FBI Boston warns of online sextortion scheme targeting teen boys

FBI Boston says these schemes target boys aged 14 to 17.

Sextortion is a crime FBI Boston Division

FBI Boston is warning parents and caregivers of an increasingly popular online sextortion scheme that targets teen boys.

These sextortion schemes typically involve adults posing as teen girls on social media and coercing teen boys to give them sexual images and videos, only to turn around and attempt to extort money from the boys under the threat that they will release the images or videos, FBI Boston said in a news release.

FBI Boston said it is receiving a growing number of reports from parents and caregivers of this happening to their children.

FBI Boston said these predators can contact teen boys over any online platform used to meet and communicate, including games, apps, or social media sites. It said boys aged 14 to 17 are typically the targets of such schemes.


Sextortion is a crime, FBI Boston said. The coercion of a child by an adult to produce what is considered child sexual abuse material carries heavy penalties, which can include a sentence of up to life in prison for the offender.


To make the victimization stop, children typically have to come forward to an adult, usually a parent, teacher, caregiver, or law enforcement, FBI Boston said, but embarrassment over what happened can prevent them from coming forward.

“In order to spare children of the shame, fear, and confusion they feel when this happens, we’re asking parents and caregivers to talk to their children now about their online safety, and the importance of speaking up to prevent further victimization,” Joseph Bonavolonta, the special agent in charge of the FBI Boston Division said in the release.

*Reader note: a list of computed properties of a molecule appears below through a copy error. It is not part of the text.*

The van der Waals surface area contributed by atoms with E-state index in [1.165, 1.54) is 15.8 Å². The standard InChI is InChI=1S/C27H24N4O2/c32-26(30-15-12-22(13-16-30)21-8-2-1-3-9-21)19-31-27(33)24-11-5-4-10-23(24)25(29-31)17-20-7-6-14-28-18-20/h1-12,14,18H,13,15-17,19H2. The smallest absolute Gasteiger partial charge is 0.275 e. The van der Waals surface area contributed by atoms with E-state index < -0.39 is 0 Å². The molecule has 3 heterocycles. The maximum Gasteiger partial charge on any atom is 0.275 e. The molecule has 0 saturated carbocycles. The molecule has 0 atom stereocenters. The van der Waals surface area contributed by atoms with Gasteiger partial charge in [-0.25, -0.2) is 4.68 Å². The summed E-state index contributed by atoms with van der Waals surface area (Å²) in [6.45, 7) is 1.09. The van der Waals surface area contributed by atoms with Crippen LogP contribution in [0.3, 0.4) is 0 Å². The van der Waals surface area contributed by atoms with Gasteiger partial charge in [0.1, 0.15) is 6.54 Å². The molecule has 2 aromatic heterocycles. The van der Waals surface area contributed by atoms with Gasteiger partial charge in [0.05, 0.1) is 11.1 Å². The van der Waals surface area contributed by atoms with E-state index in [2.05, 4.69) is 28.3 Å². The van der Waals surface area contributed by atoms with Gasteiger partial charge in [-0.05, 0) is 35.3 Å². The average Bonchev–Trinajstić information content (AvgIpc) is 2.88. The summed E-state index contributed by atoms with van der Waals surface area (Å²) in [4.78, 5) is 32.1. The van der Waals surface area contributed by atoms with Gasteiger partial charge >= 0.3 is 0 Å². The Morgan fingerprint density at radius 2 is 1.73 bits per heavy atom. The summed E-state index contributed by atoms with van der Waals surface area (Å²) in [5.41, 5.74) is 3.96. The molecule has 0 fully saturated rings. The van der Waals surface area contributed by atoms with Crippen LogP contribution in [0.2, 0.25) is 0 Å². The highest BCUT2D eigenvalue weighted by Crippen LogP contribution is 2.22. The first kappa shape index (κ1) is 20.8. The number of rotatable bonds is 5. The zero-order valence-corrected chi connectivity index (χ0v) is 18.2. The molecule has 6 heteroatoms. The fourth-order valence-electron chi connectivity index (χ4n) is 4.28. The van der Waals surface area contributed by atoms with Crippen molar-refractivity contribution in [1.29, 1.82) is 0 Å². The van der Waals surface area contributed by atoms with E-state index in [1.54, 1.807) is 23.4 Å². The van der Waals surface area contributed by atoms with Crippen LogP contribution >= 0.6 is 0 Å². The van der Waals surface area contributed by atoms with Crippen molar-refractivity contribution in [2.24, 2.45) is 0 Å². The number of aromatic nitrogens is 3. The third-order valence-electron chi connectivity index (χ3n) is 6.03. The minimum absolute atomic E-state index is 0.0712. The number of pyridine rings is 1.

“Meanwhile, the special agents and officers assigned to FBI Boston’s Child Exploitation – Human Trafficking Task Force will do everything they can to unmask these criminals and ensure they face justice for the mental anguish and pain they have imposed on their victims and their families.”

Coming forward is important, FBI Boston said, as sextortion offenders may have hundreds of victims around the world. Coming forward to help law enforcement identify the offender can prevent countless other incidents of sexual exploitation.


Below are the FBI’s tips for online safety:

  1. Be selective about what information you share about yourself online
  2. Keep your social media accounts private
  3. Be wary of anyone you meet for the first time online
  4. Remember that photos and videos are not proof that someone is who they say they are
  5. Encourage children to report suspicious behavior they encounter online to a trusted adult

If you believe you or someone you know may be a victim of sexploitation, the FBI recommends:

  1. Contacting your local FBI field office, the FBI’s Internet Crime Complaint Center (IC3), or the National Center for Missing and Exploited Children (1-800-the-lost or
  2. Do not delete anything before law enforcement is able to review it
  3. Tell law enforcement everything about the encounters you had online, even if it is embarrassing


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